The water pump in our six cylinder 1997 Dodge Caravan failed on the road and had to be replaced. When I picked up the car, it seemed fine, but a day later, the car suddenly downshifted as I was merging onto the parkway and hung out in second gear for the next 15 miles. I dropped it off at my mechanic’s, and he ran a computer diagnostic that showed transmission errors. He recommended replacing the electronic unit at a minimum, possibly the whole transmission. He didn’t charge me for the diagnosis, but wiped the record, so I can’t tell you what the codes were. When I picked the car up, however, it ran fine and has for the past six months, though we have put only 1,200 miles on it, as my wife is afraid to drive it. The car has 130,000 miles on it and needs tires, but we have kept up with the maintenance, so it has a lot of new parts. Should I keep this car? What should I do to make sure it is safe before taking it on a trip?
Second gear is "limp" mode that lets you drive slowly to a repair shop without needing a tow truck; definitely not at highway speed. Rather than stress the engine for 15 miles, simply turn off the ignition switch, then restart the engine to get it out of limp mode.
In general, if it goes to second gear as soon as you start the engine and shift to "drive", it's a sensor or other electrical problem that was detected by the Transmission Computer. If it starts out in first gear like normal, then bangs down to second gear during or right after an up-shift, it's most likely slippage in one of the clutch packs. That requires the transmission to be rebuilt.
There's a third, relatively uncommon cause for going to limp mode that could be related to the water pump depending on which engine you have. Unlike older hydraulically-controlled transmissions, your computer watches how much volume of fluid it takes to apply each clutch pack. It uses that information to determine the amount of plate wear and to adjust clutch application to overcome the normal slippage that takes place during the overlap between one clutch applying and one releasing. That results in a nice crisp shift just like when it was new, ... Until the day comes when there's too much wear to overcome. The wear doesn't take place any faster than in older transmissions. You just don't have the two or three years of sluggish shifts to alert you that wear is taking place. Instead, it shifts fine one day, then goes to limp mode the next day.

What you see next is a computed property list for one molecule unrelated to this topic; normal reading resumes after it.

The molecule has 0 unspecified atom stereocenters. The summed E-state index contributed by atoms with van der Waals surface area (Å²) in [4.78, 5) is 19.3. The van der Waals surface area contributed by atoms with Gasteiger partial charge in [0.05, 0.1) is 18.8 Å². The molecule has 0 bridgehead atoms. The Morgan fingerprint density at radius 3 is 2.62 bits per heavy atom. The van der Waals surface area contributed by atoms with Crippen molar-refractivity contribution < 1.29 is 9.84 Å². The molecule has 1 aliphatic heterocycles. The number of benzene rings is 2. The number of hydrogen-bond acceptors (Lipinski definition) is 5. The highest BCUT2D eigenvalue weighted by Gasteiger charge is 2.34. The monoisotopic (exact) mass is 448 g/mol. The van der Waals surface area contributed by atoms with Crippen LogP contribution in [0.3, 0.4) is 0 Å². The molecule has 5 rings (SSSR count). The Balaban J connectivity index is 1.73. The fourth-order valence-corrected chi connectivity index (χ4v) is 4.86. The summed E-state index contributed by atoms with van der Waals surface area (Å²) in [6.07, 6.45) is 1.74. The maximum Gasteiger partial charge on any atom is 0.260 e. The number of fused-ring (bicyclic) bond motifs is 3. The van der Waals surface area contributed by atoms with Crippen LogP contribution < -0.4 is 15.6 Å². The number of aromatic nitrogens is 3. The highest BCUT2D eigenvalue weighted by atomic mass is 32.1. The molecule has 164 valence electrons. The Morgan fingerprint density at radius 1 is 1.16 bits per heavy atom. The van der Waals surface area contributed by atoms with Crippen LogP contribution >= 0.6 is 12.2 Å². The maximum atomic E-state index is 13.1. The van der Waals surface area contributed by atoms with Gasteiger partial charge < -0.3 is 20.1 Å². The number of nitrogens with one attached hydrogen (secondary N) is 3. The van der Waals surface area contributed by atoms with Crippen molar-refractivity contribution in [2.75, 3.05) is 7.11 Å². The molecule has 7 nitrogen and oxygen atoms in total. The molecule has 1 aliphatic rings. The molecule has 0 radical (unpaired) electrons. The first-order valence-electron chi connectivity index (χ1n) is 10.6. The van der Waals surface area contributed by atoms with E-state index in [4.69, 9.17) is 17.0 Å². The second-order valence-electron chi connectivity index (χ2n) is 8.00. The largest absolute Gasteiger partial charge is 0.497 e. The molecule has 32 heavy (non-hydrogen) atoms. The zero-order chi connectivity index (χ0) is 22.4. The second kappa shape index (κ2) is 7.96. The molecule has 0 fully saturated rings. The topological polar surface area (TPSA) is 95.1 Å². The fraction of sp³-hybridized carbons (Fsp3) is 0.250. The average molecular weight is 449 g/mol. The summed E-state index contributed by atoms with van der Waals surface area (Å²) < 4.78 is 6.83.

If your mechanic had to disconnect the battery to replace the water pump, those learned values in the computer were lost from memory. They are relearned beginning with the next time it is driven and could take a few days for the computer to relearn your driving habits and the clutch pack wear. Until then it reverts to values pre-programmed at the factory. Since there's obviously more clutch wear than when it was new, some slippage will take place during an up-shift. When that slippage is detected, it goes to limp mode. The fact it hasn't acted up again in 1200 miles suggests this is all that happened.
There's an easy way to determine how much clutch pack wear has taken place. Visit the dealer or any transmission shop that has the Chrysler DRB3 scanner. It will access the Transmission Computer and read out the "clutch volume index" (CVI). That is a set of four numbers corresponding to the volume in ccs of fluid it takes to apply each clutch pack. Based on those numbers, an experienced transmission mechanic will know how much life can be expected to be remaining before the transmission will need to be rebuilt.
Chrysler was the first manufacturer to develop a computer-controlled transmission. It was first used in 1989. If your wife is afraid to drive the van because of that little hiccup, you'll have to buy a car with a manual transmission because almost all automatics are computer-controlled now.
July, 28, 2011 AT 12:50 AM
Thank you for a clear analysis. I will take your advice and see if one of the local dealerships can give me a life expectancy for this transmission.